Jan 20, 2013: It was the Footsteps Photowalk and again I made my way to the entrance of the Nanking Resturant and Toong On Church only to find that the temporary banner of Toong On Church have been replaced by a permanent beautiful bright red Chinese calligraphy.

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PHOTO PUBLICATION – V

PHOTO PUBLICATION – V

India in the World Economy

Tirthankar Roy

Cambridge University Press

India in World Economy: Cover

India in World Economy: Cover

Six of my photos have been published in the book titled “India in the World Economy” by Prof. Tirthankar Roy, reader in the Economic History Department of the London School of Economics and Political Science (LSE). The book have been published by the Cambridge University Press.

My photos covered a wide range of topics from terracotta temples to close up of terracotta panels, showing ocean going ships and European soldiers. From closed down Chinese restaurant and temples in Calcutta (Kolkata) to abandoned light house at the mouth of the Hooghly. Prof. Tirthankar Roy also provided me with an elaborate testimonial.

All my six photograph published comes with an elaborate narration which was also provided be me.

Prof. Thithankar Roy also mentioned my name in the preface of the book “India in the World Economy” thanking me for the photographs he has used in his book and also mentioning about my impressive collection of photographs on historical sites of West Bengal.

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Chinese New Year ~ Calcutta

December 31, 2011 1 comment

Chinese New Year Celebrations

~ Calcutta (Kolkata) ~

Join me on a Chinese New Year Tour on 10 Feb. For details mail at rangan_datta@yahoo.com

The Chinese settlement of Calcutta dates back to to 1780s when a trader named Tong Achew set up his sugar factory near present day Budge-Budge. The place today is known as Achipur, after Tong Achew. The Chinese soon deserted Achipur and headed for Calcutta (Kolkata), where they are presently settled in Tangra & Tiretta Bazar regions.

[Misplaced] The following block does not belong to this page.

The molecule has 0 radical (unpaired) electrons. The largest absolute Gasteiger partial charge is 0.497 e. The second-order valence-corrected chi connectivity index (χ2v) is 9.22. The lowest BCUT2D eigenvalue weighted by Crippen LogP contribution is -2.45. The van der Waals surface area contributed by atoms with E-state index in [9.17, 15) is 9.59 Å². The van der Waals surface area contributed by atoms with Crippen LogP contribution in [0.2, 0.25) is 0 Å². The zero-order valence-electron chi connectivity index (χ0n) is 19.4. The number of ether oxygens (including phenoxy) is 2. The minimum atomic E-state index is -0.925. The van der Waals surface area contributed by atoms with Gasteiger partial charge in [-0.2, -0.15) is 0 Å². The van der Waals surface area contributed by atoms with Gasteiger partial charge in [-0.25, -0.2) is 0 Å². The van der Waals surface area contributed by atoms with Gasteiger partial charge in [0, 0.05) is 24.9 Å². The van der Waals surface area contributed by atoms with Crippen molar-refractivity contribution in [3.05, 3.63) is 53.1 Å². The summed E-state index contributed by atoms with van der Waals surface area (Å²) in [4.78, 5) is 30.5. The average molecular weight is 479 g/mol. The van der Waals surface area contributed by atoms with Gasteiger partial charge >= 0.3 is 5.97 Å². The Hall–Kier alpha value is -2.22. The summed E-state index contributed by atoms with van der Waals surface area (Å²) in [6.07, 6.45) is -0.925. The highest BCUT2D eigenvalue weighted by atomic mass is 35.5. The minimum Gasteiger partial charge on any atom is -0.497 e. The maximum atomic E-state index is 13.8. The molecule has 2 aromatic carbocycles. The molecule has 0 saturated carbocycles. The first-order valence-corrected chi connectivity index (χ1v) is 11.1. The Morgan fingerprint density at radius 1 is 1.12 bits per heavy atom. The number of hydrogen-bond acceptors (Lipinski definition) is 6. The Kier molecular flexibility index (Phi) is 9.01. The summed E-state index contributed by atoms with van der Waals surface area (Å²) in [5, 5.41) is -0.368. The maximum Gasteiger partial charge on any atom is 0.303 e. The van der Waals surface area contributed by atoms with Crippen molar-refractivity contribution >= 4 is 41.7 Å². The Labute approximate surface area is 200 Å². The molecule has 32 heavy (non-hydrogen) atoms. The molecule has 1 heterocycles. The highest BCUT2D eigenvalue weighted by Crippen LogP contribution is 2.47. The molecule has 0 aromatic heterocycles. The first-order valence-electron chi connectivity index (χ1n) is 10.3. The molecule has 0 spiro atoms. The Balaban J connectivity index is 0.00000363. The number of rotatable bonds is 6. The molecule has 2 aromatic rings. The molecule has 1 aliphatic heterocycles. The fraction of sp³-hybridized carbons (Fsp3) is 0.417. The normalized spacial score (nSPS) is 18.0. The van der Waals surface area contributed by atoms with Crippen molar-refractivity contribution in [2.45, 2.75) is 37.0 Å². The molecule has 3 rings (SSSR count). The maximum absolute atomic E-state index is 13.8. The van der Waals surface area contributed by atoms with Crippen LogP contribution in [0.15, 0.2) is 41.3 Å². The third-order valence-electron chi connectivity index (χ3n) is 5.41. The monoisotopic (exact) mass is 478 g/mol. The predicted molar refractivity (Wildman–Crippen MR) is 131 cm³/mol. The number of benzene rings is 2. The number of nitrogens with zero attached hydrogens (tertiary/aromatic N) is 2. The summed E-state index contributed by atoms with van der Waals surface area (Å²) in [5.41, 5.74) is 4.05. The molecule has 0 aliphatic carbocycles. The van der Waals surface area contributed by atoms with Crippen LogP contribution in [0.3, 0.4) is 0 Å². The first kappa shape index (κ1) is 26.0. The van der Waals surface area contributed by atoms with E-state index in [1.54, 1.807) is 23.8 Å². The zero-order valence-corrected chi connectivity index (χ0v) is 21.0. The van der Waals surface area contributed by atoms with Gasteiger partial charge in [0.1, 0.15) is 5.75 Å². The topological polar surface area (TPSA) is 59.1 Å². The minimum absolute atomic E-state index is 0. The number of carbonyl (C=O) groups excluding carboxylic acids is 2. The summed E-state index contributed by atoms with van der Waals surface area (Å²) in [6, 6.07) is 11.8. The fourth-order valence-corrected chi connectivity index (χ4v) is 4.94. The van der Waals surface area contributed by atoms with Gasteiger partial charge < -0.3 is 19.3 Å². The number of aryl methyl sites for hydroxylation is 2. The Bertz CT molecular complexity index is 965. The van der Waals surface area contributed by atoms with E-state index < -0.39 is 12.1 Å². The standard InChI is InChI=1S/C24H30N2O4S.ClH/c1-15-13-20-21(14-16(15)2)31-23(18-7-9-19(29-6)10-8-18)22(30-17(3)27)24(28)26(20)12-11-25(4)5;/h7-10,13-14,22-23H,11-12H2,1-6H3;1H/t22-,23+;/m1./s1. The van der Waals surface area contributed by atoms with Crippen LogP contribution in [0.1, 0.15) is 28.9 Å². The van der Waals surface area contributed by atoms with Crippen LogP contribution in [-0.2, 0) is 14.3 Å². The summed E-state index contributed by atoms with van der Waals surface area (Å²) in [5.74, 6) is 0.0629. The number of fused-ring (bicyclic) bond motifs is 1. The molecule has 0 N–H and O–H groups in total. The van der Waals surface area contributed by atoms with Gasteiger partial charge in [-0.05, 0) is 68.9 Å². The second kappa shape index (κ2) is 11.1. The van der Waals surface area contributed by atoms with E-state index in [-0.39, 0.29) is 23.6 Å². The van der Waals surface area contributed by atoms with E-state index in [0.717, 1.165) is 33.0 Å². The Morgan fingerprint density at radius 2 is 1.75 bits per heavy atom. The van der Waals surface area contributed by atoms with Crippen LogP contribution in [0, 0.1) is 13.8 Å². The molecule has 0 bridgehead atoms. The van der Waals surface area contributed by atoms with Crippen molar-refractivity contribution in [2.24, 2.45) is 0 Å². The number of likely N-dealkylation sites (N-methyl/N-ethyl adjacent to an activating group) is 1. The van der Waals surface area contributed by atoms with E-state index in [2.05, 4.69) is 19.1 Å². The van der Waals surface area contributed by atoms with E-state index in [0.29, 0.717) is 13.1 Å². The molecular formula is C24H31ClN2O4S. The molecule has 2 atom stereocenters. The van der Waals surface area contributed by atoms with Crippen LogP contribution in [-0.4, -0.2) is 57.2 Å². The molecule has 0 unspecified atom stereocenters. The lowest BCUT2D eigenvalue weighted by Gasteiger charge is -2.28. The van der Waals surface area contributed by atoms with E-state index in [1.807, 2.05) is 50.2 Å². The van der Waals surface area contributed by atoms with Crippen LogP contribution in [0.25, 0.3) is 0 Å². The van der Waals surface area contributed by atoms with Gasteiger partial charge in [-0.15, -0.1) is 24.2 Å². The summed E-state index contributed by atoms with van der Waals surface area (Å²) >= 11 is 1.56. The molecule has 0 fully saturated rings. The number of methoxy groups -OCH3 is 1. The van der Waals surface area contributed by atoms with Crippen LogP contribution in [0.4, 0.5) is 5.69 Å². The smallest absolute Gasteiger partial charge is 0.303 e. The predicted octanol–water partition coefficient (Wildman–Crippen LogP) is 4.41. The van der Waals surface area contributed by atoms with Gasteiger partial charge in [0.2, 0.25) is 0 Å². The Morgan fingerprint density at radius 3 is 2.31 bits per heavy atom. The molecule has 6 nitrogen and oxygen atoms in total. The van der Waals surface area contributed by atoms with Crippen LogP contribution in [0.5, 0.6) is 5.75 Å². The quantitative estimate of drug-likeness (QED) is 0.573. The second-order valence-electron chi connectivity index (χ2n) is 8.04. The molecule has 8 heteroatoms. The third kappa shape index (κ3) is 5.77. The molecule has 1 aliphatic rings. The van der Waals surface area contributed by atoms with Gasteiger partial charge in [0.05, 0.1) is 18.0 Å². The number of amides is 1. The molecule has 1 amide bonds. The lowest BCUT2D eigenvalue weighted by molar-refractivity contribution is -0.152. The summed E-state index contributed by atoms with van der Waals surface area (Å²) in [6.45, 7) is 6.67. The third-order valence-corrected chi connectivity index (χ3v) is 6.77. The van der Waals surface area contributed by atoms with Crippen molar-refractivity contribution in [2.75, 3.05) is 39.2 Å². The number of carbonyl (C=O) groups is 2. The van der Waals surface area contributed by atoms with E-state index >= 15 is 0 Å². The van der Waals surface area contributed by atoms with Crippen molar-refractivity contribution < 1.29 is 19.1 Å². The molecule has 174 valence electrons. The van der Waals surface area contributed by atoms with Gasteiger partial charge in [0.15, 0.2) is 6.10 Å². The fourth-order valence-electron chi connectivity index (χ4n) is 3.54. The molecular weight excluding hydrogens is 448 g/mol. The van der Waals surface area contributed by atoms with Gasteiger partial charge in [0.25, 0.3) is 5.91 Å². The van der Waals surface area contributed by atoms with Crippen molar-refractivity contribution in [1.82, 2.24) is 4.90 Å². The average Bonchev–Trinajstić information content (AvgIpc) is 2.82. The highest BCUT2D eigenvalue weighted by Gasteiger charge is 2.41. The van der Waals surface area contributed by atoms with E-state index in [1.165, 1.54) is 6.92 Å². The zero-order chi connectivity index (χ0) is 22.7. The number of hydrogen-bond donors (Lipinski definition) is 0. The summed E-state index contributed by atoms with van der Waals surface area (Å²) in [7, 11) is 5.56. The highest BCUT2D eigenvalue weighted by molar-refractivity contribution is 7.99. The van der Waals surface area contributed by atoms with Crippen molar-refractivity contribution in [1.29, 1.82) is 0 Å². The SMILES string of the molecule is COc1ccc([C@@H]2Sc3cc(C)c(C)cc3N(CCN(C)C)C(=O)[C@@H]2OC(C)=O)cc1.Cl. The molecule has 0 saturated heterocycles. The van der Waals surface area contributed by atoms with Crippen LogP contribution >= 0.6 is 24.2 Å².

Red Dragon down the road

Red Dragon down the road

The Calcutta Chinese community celebrates the Chinese New Year in traditional way complete with dragon & lion dances at Tangra & Tiretta Bazar. The celebration starts several days before the new years day with stage shows set up at both Tiretta Bazar & Tangra. On the day of the Chinese New Year dragon & lion dances are held on the streets of Tiretta Bazar & Tangra.

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CHINESE TEMPLES OF TIRETTA BAZAR

November 10, 2011 19 comments

Chinese Temple of Old Chinatown

~ Tiretta Bazar, Calcutta (Kolkata) ~

The Chinese settlement of Calcutta dates back to the late 18th century when a Chinese trader, Tong Achew settled near present day Budge Budge.

The then Governor General of India Warren Hastings offered Achew land and he set up a sugar mill complete with a sugar plantation. Achew soon brought a band of Chinese workers for his sugar project. But Achew died soon after & his mill was soon abandoned. The Chinese also deserted the place, which later came to be known as Achipur, after Achew.

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Achipur ~ Birth Place of Calcutta Chinatown

July 27, 2011 4 comments

Achipur

~ Birth Place of Calcutta Chinatown ~

In the late 18th century a Chinese tea trader by the name of Tong Achew landed on the banks of Hooghly, somewhere near present day Budge – Budge, never to return again. The then Governor General Warren Hasting granted land to Achew to set up a sugar cane plantation and sugar factory.  According to records to British East India Company “Achew was granted 650 bighas of land about 6 miles south of Budge – Budge for an annual rent of Rs 45.”

Chinese Devotees light candles, Achipur Chinese Temple

After acquiring the land Achew set up a sugar – cane plantation along with a sugar mill. He brought in a band of Chinese workers to work in his plantation and factory and thus forming the first Chinese settlement in India. But Achew died soon after and his sugar factory was abandoned. His workers left for the city of Calcutta, where their descendents still continue to live.